• This article is part of the following channel(s)

Products made from waste from the Himalayas

Dutch design studio Super Local, in collaboration with Nepalese non-profit Sagarmatha Next, designed products made from plastic waste found in the Himalayas, transported by locals and tourists.

Sagarmatha National Park in Nepal is home of the Himalayas and Mount Everest. Annually, the park draws over 80,000 visitors. During the trekking season, approximately 1 metric ton of waste is left each day in the Everest region. The high altitude, lack of connectivity, and limited recycling infrastructure make it challenging to remove waste, resulting in more than 80 open pits in the region in which waste is burned. This contaminates the soil, water, and air, and threatens biodiversity.

Super Local and Sagarmatha Next collaborated to create two progammes to remove trash from the park. The first is the ‘Carry me back’ crowdsourced programme, in which locals and tourists are encouraged to transport waste. At their new processing facility, local waste management organisation Sagarmatha Pollution Control Committee (SPCC) sorts and shreds, which is packed in 1 kilo “Carry me back” bags. The filled bags are then offered to locals and visitors at a pick-up station, who then transport the waste via hiking trails to the regional airport, where the trash can be transported for recycling.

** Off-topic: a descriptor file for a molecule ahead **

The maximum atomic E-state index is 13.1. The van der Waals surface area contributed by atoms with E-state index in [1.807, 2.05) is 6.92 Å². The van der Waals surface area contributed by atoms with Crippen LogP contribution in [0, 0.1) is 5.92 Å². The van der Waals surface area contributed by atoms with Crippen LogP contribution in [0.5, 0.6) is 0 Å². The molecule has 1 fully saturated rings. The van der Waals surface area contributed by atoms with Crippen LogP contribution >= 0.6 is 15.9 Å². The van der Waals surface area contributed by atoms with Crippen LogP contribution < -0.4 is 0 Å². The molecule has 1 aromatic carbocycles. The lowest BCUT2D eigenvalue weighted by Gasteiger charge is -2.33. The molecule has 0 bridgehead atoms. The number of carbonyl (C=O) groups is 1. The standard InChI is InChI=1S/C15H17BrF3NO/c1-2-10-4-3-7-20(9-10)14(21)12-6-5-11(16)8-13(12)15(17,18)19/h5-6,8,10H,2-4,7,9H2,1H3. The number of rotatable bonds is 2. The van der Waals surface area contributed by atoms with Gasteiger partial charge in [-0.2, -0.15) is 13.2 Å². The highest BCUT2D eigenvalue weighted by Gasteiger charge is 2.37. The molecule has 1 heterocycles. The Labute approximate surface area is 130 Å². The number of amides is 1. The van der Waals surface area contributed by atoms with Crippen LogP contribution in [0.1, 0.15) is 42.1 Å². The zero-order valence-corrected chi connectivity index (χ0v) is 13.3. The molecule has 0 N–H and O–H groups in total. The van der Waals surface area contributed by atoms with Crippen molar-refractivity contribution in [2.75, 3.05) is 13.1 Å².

For the processing of HDPE water bottle caps, Super Local created the project ‘From the Himalayas’, a collection of three different pebble-shaped plastic ‘stones’, and a scale model of the Himalayas’ most iconic peaks that tourist can buy. To make the products, Super Local developed an end-to-end process including setting up an appropriate plastics workspace, building two hand-operated plastic injection machines utilising the open-source blueprints of Precious Plastic, and training the local staff through hands-on support during the first weeks of production.

Photos: Super Local / Sagarmatha Next